Simpson Housing Services is starting a new project that will replace its current emergency shelter with modern facilities to include 70 short-term beds and 42 units of permanent supportive housing units.
“We are planning to create a modern and dignified shelter, intentionally designed to meet the short-term housing needs of our shelter guests,” the organization wrote on its website.
Simpson United Methodist Church at 28th & 1st, where the nonprofit has operated a shelter since 1982, will be demolished. The congregation officially disbanded in 2019 and the building was donated to Simpson Housing, which plans to raze the existing structure and construct a five-story facility designed to meet the needs of guests.
The project was approved by the Minneapolis Planning Commission on June 15. It required the property to be redesignated from Interior 3 to Corridor 6 zoning to allow for additional height.
The first floor will contain a commercial kitchen and dining room designed to serve up to 100 people at a time and a medical clinic to be staffed by Hennepin County Healthcare for the Homeless. The second and third floors will contain sleeping areas for up to 70 people, the same number the shelter has room for today, with designated spaces for women, men and nonbinary people. Those floors will have showers, laundry rooms, community areas and office space for Simpson staff and partner organizations.
On the fourth and fifth floors there will be 42 apartments, 30 of which will be designated for chronically homeless households identified as high-priority by Hennepin County, according to documents submitted to the city. The apartments will be around 400 square feet. The units will be designated as deeply affordable, with 25% reserved for households earning 30% or less of area median income and the rest reserved for those earning 50% or less of area median income. The housing units will have a separate entrance from the shelter space. Housing will be managed by the Project for Pride in Living.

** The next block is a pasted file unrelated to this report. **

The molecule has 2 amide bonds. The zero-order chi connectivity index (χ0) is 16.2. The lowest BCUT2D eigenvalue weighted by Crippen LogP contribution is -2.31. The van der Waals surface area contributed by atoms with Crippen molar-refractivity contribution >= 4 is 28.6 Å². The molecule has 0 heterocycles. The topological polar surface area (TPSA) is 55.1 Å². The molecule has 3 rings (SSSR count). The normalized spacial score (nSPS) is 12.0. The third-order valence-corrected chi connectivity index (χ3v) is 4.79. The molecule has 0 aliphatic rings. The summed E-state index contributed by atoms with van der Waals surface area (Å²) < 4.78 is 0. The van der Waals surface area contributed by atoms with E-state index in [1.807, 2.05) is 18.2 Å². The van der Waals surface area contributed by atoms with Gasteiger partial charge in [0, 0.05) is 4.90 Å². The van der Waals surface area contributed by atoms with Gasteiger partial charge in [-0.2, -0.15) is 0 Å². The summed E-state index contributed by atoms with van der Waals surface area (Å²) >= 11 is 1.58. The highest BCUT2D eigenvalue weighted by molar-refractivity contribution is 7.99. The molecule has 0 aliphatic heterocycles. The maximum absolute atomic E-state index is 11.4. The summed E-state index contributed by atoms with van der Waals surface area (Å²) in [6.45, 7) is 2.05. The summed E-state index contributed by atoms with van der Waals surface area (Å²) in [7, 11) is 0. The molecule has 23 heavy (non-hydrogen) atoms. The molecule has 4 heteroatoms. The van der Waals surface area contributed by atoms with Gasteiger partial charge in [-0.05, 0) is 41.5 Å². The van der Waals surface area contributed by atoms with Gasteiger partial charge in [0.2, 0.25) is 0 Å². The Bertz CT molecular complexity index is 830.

At the new structure, Simpson Housing will offer extended hours of service, including a 24-hour check-in desk.
“Centered on Simpson’s value of celebrating and embracing the uniqueness and dignity of every person, the new shelter model will create an uplifting environment – with windows and natural light – for participants to work with staff, overcome barriers, and achieve improved housing placement outcomes,” the organization wrote on its website.
The Whittier Alliance and Council President Lisa Bender (Ward 10) wrote letters in support of the project.
Simpson plans to relocate its shelter operation to a nearby commercial property during construction of the new facility.